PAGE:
Improved abdominal MRI in non-breath-holding children using a radial k-space sampling technique

Jong Hyuk Lee, Young Hun Choi, Jung-Eun Cheon, So Mi Lee, Hyun Hae Cho, Su Mi Shin, Woo Sun Kim, In One Kim

Research output: Contribution to journalArticle

12 Scopus citations

Abstract

Background: Radial k-space sampling techniques have been shown to reduce motion artifacts in adult abdominal MRI.

Objective: To compare a T2-weighted radial k-space sampling MRI pulse sequence (BLADE) with standard respiratory-triggered T2-weighted turbo spin echo (TSE) in pediatric abdominal imaging. Materials and methods: Axial BLADE and respiratory-triggered turbo spin echo sequences were performed without fat suppression in 32 abdominal MR examinations in children. We retrospectively assessed overall image quality, the presence of respiratory, peristaltic and radial artifact, and lesion conspicuity. We evaluated signal uniformity of each sequence. Results: BLADE showed improved overall image quality (3.35 ± 0.85 vs. 2.59 ± 0.59, P < 0.001), reduced respiratory motion artifact (0.51 ± 0.56 vs. 1.89 ± 0.68, P < 0.001), and improved lesion conspicuity (3.54 ± 0.88 vs. 2.92 ± 0.77, P = 0.006) compared to respiratory triggering turbo spin-echo (TSE) sequences. The bowel motion artifact scores were similar for both sequences (1.65 ± 0.77 vs. 1.79 ± 0.74, P = 0.691). BLADE introduced a radial artifact that was not observed on the respiratory triggering-TSE images (1.10 ± 0.85 vs. 0, P < 0.001). BLADE was associated with diminished signal variation compared with respiratory triggering-TSE in the liver, spleen and air (P < 0.001). Conclusion: The radial k-space sampling technique improved the quality and reduced respiratory motion artifacts in young children compared with conventional respiratory-triggered turbo spin-echo sequences.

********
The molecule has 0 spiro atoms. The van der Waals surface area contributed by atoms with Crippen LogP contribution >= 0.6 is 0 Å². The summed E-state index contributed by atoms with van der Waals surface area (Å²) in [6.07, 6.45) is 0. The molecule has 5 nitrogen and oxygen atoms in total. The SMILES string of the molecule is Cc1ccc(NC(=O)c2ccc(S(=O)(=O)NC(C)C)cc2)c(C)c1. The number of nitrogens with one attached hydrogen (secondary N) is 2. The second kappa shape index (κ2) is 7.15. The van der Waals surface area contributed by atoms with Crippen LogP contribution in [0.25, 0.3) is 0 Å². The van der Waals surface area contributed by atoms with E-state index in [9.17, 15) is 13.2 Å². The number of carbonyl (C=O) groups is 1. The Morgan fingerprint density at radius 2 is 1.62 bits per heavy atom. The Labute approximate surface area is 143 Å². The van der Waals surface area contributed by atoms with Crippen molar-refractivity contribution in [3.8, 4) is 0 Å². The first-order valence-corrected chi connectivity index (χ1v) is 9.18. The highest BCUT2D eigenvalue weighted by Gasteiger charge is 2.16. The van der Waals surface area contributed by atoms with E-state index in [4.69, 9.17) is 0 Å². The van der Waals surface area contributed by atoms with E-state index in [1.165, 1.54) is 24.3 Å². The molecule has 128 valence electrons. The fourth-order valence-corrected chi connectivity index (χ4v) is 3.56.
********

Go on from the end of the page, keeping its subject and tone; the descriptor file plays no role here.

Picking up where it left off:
Original languageEnglish
Pages (from-to)840-846
Number of pages7
JournalPediatric Radiology
Volume45
Issue number6
DOIs
StatePublished - 1 Jun 2015

Keywords

  • Abdominal imaging
  • Children
  • Infants
  • Magnetic resonance imaging
  • Periodically rotated overlapping parallel lines with enhanced reconstruction (PROPELLER)
  • Turbo spin echo

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